Why Is My Toothpaste Burning My Mouth? What You Need to Know.
Feel like you’re brushing your teeth with jalapeño toothpaste? Yikes! Brushing shouldn’t burn your mouth. But for many people, that’s the exact sensation they get, which can make for a pretty unpleasant dental routine.
If you’re in this boat, don’t worry. Saying goodbye to that burning mouth-feel can be as simple as avoiding one key ingredient in toothpaste.
Feeling the Burn? Which Ingredient in Toothpaste to Avoid.
Sodium lauryl sulfate (SLS) is the most common detergent in toothpaste. And for some, it can trigger a burning sensation in the mouth. Why is sls in toothpaste? It’s used as a foaming agent and helps spread the paste around in our mouths. As consumers, we’ve been trained to think that foaming equals clean. (I mean, who doesn’t love bubbles?)
The burning sensation can affect any part of the mouth: lips, tongue, or inner cheek tissue. In addition to the burn, you may also experience dryness after brushing, which is a problem because that will make your breath smell. SLS can also alter your taste for up to four hours after brushing. That’s because it interferes with the taste buds’ ability to detect sweetness, while ramping up the "bitter receptors." Eureka! So that’s why orange juice tastes bad after brushing.
Are You Experiencing Tissue Sloughing Too?
If you have a sensitivity to sls in toothpaste, there’s a good chance that you’ll have tissue sloughing too. Tissue sloughing is when the tissue in your inner cheeks or lips peels away, leading to rawness, irritation, and you guessed it – a burning sensation. A double whammy can occur if you rinse with alcohol mouthwash. Alcohol mouthwashes are notorious for causing burning sensations and tissue sloughing.
Can SLS in Toothpaste Give You Canker Sores?
Also called aphthous stomatitis, canker sores are annoying little mouth ulcers that can cause BIG pain, especially when brushing your teeth or eating or drinking acidic foods. (We’re talking to you, spaghetti sauce.)
If you tend to get canker sores a lot, you’d be wise to switch to a toothpaste without sodium lauryl sulfate ASAP. In a canker sore/sls study, it was shown that patients with recurrent canker sores went from getting 14.3 cankers over a 3-month period to 5.1 cankers after going sls free.
What Women Should Know About Toothpaste Without Sodium Lauryl Sulfate
A toothpaste study of 28 women (half pre-menopausal, half post-menopausal), showed that pre-menopausal women (still having period) were significantly more sensitive to sls in toothpaste than post-menopausal women ... by a difference of 55%!
In the study, 4 different toothpastes were used, with differing concentrations of sls, including sls free. The participants applied 1 cm of their test toothpaste to a cap splint for 2 minutes, 2x daily over a period of 4 days. During that time, 42 desquamative reactions (burning, tissue sloughing) of the oral mucosa were observed, 29 in the pre-menstrual group and 13 in the post-menstrual group.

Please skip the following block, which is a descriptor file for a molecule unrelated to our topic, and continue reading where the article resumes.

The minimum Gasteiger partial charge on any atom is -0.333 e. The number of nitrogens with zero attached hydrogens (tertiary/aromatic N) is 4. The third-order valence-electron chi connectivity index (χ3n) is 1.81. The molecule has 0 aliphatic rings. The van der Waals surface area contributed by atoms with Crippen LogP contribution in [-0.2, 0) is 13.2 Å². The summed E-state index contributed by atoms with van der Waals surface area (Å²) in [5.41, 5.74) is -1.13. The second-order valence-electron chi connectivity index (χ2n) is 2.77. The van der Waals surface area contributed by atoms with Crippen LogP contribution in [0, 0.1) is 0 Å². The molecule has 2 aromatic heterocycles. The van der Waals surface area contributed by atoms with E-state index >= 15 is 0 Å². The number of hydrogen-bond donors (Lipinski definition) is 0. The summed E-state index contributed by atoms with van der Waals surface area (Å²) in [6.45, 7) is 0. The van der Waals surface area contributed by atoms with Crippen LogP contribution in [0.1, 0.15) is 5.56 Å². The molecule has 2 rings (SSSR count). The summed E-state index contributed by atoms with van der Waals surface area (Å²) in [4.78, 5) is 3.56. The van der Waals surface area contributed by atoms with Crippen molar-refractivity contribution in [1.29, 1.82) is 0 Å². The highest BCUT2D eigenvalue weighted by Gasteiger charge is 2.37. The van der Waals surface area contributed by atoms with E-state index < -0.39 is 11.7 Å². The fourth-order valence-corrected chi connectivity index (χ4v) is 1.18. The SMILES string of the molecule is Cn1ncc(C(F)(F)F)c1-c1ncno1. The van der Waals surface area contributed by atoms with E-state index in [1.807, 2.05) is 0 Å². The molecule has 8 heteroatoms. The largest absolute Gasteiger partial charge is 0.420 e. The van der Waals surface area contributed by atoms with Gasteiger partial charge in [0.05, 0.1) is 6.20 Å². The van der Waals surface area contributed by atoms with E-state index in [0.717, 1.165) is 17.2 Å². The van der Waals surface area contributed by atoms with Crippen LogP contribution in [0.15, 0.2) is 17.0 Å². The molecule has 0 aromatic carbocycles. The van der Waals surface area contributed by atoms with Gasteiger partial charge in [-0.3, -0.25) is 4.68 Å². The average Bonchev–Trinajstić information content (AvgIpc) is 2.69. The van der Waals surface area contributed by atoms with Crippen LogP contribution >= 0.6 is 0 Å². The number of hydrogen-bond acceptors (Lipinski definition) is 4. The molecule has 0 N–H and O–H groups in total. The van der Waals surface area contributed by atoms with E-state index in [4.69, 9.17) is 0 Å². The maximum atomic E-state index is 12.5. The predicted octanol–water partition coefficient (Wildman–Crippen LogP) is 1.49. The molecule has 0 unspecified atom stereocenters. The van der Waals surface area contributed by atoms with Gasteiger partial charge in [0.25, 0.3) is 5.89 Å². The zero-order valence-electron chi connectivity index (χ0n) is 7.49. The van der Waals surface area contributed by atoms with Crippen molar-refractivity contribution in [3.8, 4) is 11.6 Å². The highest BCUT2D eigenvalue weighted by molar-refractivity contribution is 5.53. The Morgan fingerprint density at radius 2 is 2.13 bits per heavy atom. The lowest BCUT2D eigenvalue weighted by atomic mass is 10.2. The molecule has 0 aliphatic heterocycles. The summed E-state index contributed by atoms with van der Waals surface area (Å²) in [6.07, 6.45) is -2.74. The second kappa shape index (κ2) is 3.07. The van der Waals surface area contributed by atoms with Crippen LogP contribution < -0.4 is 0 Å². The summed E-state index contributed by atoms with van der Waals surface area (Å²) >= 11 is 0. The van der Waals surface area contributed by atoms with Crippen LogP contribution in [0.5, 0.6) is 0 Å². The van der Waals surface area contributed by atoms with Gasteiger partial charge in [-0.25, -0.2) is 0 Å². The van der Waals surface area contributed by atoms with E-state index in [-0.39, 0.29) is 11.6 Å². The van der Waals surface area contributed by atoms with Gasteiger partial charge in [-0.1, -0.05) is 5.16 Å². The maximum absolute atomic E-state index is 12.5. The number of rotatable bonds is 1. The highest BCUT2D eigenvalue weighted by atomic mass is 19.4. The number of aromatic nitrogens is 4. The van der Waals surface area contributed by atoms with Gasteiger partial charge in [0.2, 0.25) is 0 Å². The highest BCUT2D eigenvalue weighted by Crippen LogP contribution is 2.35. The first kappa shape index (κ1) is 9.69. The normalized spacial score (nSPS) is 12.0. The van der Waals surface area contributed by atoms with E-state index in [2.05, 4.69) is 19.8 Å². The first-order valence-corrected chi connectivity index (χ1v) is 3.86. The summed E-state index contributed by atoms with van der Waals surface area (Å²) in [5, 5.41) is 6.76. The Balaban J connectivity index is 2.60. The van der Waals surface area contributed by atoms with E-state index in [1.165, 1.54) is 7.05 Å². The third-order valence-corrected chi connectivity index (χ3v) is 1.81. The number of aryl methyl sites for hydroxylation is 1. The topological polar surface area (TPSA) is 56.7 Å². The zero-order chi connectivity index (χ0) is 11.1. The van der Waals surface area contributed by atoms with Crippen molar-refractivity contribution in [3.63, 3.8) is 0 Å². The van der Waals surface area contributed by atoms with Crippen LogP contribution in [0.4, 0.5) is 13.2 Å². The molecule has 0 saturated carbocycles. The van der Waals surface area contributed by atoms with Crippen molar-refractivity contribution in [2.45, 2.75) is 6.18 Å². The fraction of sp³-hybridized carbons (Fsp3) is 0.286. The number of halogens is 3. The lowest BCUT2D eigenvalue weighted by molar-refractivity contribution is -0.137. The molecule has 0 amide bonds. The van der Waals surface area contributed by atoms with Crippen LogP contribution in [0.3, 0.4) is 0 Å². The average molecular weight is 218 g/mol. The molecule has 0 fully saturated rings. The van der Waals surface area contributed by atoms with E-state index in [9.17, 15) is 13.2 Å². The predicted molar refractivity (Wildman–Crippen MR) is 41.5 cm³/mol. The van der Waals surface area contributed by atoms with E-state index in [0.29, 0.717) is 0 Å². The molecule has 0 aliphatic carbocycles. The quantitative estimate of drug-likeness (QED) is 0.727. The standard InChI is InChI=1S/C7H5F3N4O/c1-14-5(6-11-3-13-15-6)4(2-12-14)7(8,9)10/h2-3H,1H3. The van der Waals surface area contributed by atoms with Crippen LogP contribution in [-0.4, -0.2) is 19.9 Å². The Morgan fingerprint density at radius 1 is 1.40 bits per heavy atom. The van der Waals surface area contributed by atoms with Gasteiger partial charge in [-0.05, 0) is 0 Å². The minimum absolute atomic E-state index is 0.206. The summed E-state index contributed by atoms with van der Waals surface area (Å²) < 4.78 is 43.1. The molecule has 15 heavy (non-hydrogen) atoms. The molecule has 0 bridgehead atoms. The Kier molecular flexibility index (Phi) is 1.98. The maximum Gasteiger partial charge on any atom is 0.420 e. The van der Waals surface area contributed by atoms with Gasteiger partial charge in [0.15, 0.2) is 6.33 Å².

What's really amazing is that none of the women who used sls-free toothpaste experienced oral irritation of any kind!
Could You Have Burning Mouth Syndrome?
When it comes to that awful burning sensation in your mouth, how can you tell if you have a sensitivity to an ingredient in toothpaste or if you have Burning Mouth Syndrome (BMS)?
Yikes! What is Burning Mouth Syndrome? BMS is a condition where it feels like your mouth is on fire (kind of like eating hot peppers, but without the bragging rights). Others describe it as a tingling or numbing sensation, or the feeling you get if you scald your tongue on hot food.
Keep in mind, your mouth won’t actually feel hot to the touch. BMS is a problem with how the nerves in the mouth send messages to the brain.
Causes of Burning Mouth Syndrome
The cause of BMS is elusive. To further complicate things, it can result from a combination of factors.
How Common Is BMS?
Fortunately, it’s not super common. In a population-based BMS study of 100,000 residents in Olmsted County, Minnesota, there were only 149 cases of it. What the study did reveal is that BMS is much more common in women than men, particularly in post-menopausal women, with 59 being the average age of diagnosis.
Without intervention, Burning Mouth Syndrome can last for months or years. The pain can be constant or intermittent. So if you’re unsure if it’s the sls in toothpaste causing the burning sensation or not, quit your current toothpaste for a week and see if your condition improves. If your mouth is still burning after that, it’s time to get in to see the doctor or dentist.
Important: If you DO have Burning Mouth Syndrome, it’s imperative to switch to an alcohol-free mouthwash and toothpaste without sodium lauryl sulfate to keep the burn under control.
Best Toothpaste for Burning Mouth Syndrome, Cankers & SLS-Sensitive Smiles
Destined to be your new main squeeze, Oxyfresh Fresh Breath Lemon Mint Toothpaste is the best toothpaste for Burning Mouth Syndrome or sensitivities to SLS.
With its delicate blend of seven essential oils, you’re guaranteed a hydrating, fresh experience every time you brush. No burning menthol flavors, which is great news for everyone in the family, especially those who don’t like "spicy" mint toothpastes.
And when it comes to your breath, oh yeah! We’re bringing it with a maximum-strength blend of Oxygene® (our propriety breath freshener), zinc and xylitol. Lemon Mint Toothpaste is clinically proven superior to store brand paste at reducing stinky bacteria and plaque while improving gum health.
SLS and fluoride free, it’s the real deal for anyone who wants a really soothing and hydrating brushing experience. You gotta taste it to believe it!
Pro Tip: Pair Lemon Mint Toothpaste with alcohol-free Lemon Mint Mouthwash for the ultimate fresh breath routine.